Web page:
The reality of punishing teenagers
Being a teenager is the worst. For teenagers, everything is changing — both physically and emotionally. Moreover, these young people are confronted with some of the most intense situations in life: discovering heartbreak, experiencing worry, suffering low self-esteem and working to avoid peer pressure along the way.
Teens are often moody due to hormonal and physical changes that happen during puberty, and when mental health issues become involved, it can be difficult to discern “normal teenage behavior” from the symptoms of depression, anxiety and other emotional troubles.
When passionate responses to teenage-angst are exacerbated by mental health problems, youth sometimes act out criminally. Of the 2 million young people touched by the juvenile justice system each year, between 65 percent and 70 percent have a mental health disorder.
For those young people involved with the criminal justice system, detention and incarceration only make matters worse. Particularly in those states where young people can be held in adult facilities, the strain of being placed in isolation — as well as the fear experienced during incarceration generally — can intensify mental health issues.
In order to rehabilitate justice-involved youth with mental health issues, judges and juvenile probationers must limit their use of detention — especially when it involves incarcerating teens in adult facilities — and opt for community-based rehabilitation or diversion programs whenever possible.
Limiting detention is better for teens with mental health issues. Because juvenile detention facilities don’t always provide adequate mental health services for those detained, placing juveniles in detention can aggravate their existing conditions — and even trigger new ones. According to a study released by the Justice Policy Institute, one expert believes that mental health issues and conditions of confinement combine to make it more likely that incarcerated teens will engage in self-harm or commit suicide.
Another psychologist found that one-third of incarcerated youth diagnosed with depression are diagnosed after being incarcerated. When held in adult prisons, teens suffer even more.
Curtailing youth incarceration in adult prisons is paramount. Four states still automatically place 17-year-olds in the adult system, and more than triple that number allow prosecutors to directly file cases against minors in adult court. Moreover, federal law requires that youth incarcerated in adult prisons must be separated by “sight and sound” from adult inmates, meaning that youth often effectively end up not only without access to education or mental health treatment, but in a perpetual state of solitary confinement.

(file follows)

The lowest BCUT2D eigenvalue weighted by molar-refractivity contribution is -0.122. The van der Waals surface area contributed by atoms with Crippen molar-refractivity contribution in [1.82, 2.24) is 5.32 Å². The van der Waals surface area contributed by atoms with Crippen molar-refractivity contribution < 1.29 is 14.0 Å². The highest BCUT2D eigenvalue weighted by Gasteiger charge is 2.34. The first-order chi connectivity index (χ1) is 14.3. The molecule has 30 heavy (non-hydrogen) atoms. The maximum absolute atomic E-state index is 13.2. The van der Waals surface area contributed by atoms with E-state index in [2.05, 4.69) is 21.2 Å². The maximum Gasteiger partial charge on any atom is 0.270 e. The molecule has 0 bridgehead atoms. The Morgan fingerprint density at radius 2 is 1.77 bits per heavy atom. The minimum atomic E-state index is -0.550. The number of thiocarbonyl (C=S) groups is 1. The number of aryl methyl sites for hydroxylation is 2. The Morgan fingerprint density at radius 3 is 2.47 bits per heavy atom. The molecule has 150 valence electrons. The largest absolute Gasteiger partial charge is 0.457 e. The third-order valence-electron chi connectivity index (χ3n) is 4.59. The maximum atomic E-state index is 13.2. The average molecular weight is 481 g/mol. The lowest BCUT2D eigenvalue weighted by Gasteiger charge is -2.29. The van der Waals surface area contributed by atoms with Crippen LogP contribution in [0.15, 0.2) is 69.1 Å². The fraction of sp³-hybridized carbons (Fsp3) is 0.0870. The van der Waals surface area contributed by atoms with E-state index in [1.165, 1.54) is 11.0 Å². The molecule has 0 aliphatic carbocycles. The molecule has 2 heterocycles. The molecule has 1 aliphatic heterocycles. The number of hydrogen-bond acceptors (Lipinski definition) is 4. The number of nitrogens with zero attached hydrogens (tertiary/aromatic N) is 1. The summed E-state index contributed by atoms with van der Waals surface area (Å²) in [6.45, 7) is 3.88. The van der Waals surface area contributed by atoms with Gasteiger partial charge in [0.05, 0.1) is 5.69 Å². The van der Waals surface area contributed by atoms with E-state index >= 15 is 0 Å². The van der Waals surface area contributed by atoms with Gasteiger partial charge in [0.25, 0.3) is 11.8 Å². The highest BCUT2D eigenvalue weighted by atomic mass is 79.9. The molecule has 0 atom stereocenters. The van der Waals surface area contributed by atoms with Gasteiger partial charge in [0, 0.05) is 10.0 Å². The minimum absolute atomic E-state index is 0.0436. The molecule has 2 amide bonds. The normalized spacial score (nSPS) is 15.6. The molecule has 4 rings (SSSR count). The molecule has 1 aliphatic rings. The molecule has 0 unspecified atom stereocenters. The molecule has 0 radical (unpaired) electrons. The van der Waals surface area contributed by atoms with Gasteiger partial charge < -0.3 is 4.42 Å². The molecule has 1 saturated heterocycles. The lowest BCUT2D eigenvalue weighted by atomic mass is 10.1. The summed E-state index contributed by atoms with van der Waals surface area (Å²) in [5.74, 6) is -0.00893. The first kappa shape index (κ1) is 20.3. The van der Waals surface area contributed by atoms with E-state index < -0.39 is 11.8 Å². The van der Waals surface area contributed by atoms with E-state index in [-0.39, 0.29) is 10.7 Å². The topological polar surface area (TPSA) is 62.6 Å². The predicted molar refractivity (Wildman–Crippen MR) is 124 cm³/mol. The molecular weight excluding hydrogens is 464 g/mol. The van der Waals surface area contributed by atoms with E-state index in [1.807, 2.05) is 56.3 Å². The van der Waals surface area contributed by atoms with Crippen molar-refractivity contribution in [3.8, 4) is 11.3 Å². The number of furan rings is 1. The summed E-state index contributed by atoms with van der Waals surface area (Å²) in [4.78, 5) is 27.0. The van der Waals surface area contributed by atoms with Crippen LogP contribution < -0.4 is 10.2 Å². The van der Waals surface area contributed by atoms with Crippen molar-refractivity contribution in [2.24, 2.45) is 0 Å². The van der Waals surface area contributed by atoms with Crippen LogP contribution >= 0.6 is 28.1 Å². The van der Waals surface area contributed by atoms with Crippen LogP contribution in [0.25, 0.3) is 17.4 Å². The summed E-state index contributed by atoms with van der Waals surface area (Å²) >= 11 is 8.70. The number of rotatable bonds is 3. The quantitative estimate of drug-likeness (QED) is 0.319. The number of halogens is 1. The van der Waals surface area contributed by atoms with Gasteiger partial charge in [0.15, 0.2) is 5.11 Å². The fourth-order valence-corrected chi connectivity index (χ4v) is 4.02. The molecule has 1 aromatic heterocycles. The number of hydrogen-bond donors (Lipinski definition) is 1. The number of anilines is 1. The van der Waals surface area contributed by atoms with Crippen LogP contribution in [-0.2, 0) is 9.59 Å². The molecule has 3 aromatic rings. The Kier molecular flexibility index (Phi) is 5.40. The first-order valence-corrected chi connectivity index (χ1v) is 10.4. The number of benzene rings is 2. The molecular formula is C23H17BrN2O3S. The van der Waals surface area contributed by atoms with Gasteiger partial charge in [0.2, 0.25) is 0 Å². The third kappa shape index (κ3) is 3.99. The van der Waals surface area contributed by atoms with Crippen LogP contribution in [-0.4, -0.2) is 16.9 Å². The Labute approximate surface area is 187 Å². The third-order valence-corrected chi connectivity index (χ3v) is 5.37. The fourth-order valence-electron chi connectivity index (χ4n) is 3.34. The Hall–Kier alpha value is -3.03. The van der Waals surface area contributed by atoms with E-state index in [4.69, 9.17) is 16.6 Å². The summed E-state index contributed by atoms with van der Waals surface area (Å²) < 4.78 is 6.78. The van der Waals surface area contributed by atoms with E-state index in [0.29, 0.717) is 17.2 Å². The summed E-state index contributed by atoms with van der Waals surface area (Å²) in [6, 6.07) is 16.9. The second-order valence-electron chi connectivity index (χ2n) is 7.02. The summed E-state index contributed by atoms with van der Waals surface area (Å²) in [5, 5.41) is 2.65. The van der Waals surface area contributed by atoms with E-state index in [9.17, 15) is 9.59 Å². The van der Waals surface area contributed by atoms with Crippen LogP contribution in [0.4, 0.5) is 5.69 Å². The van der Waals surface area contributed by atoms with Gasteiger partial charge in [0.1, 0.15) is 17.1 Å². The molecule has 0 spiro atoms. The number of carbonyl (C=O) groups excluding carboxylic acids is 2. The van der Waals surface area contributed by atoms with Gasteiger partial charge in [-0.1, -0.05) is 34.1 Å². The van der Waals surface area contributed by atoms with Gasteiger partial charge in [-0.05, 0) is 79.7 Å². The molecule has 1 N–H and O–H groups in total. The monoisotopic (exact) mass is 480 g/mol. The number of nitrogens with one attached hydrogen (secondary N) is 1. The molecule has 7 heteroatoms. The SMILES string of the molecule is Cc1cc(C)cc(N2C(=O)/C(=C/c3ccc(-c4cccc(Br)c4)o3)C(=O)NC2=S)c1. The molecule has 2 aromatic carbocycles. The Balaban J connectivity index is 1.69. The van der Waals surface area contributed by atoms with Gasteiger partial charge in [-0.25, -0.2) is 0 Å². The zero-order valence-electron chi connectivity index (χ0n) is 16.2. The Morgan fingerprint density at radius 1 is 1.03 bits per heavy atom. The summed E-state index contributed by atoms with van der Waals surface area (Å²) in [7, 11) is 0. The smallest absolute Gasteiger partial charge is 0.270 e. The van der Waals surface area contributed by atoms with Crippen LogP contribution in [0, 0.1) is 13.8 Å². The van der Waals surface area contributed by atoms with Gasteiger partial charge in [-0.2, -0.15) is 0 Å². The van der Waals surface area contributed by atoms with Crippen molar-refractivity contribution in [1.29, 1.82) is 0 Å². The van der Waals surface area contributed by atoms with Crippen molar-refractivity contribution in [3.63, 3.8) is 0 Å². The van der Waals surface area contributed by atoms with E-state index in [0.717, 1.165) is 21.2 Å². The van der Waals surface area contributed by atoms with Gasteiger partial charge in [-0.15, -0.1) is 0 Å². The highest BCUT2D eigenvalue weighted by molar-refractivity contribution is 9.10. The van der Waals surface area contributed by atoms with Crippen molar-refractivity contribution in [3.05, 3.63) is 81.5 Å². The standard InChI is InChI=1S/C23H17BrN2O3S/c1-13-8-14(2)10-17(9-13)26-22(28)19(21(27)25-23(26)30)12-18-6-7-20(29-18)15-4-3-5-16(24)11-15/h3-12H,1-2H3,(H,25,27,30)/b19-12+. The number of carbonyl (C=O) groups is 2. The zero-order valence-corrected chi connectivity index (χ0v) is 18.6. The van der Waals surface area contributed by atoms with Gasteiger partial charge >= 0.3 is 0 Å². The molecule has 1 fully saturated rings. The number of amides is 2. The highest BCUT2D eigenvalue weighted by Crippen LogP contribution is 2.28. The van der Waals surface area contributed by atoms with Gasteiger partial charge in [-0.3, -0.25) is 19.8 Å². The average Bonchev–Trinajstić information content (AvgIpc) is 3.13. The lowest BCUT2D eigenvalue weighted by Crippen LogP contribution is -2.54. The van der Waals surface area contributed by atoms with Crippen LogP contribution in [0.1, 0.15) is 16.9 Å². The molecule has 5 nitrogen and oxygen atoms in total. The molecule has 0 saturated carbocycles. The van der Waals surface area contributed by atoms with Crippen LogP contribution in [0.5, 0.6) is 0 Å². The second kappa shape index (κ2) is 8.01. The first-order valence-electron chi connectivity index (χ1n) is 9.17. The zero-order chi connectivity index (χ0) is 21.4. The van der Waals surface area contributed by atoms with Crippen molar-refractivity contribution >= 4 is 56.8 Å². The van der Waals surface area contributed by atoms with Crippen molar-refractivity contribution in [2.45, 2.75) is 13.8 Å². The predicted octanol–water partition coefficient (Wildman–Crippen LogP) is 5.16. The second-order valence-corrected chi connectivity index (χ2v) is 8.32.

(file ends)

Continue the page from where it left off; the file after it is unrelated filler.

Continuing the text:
The Journal of the American Academy of Psychiatry and the Law conducted a study on the effects of solitary confinement on those with mental illness and found that “the stress, lack of meaningful social contact, and unstructured days can exacerbate symptoms of illness or provoke recurrence.” The study also found that isolation can further deteriorate a person’s mental condition, leading to hospitalization and even suicide.
In order to best provide for justice-involved teens, the juvenile justice system should rely more heavily on local programming and rehabilitation outside of the detention setting. One option, community-based mental health care, involves a variety of programs and services designed to meet local needs, including individualized counseling, peer support groups and easily accessible continuing care. These programs are run by community agencies and through hospitals or health clinics and offer a promising alternative to incarceration.
Some advocates of community-based health care efforts are building toolkits for communities that are willing to develop these options. For example, Getting To Outcomes (GTO), a collaborative project between researchers at the RAND Corporation and the University of South Carolina, offers a process to “help communities plan, implement and evaluate the impact of” programs that seek to prevent criminal behaviors in youth. GTO models can be used to bolster community-based mental health outreach for at-risk youth and have helped produce outstanding results.
Another type of out-of-detention program for justice-involved teens involves what are known as “diversion programs.” These programs intervene in the lives of young people who have shown some risky behavior but have not yet become severely delinquent. Diversion programs keep young people out of detention facilities, provide meaningful individualized rehabilitation services, and are particularly beneficial when they are completed within a teen’s own community.
Youths passing through the troubling teenage years need all the support they will accept — particularly those young people who may suffer from depression, anxiety, post-traumatic stress disorder or other mental health issues. When involvement with the juvenile court system is added to the already complicated life of a teenager, we should be asking how we as a community can help rather than make things more difficult.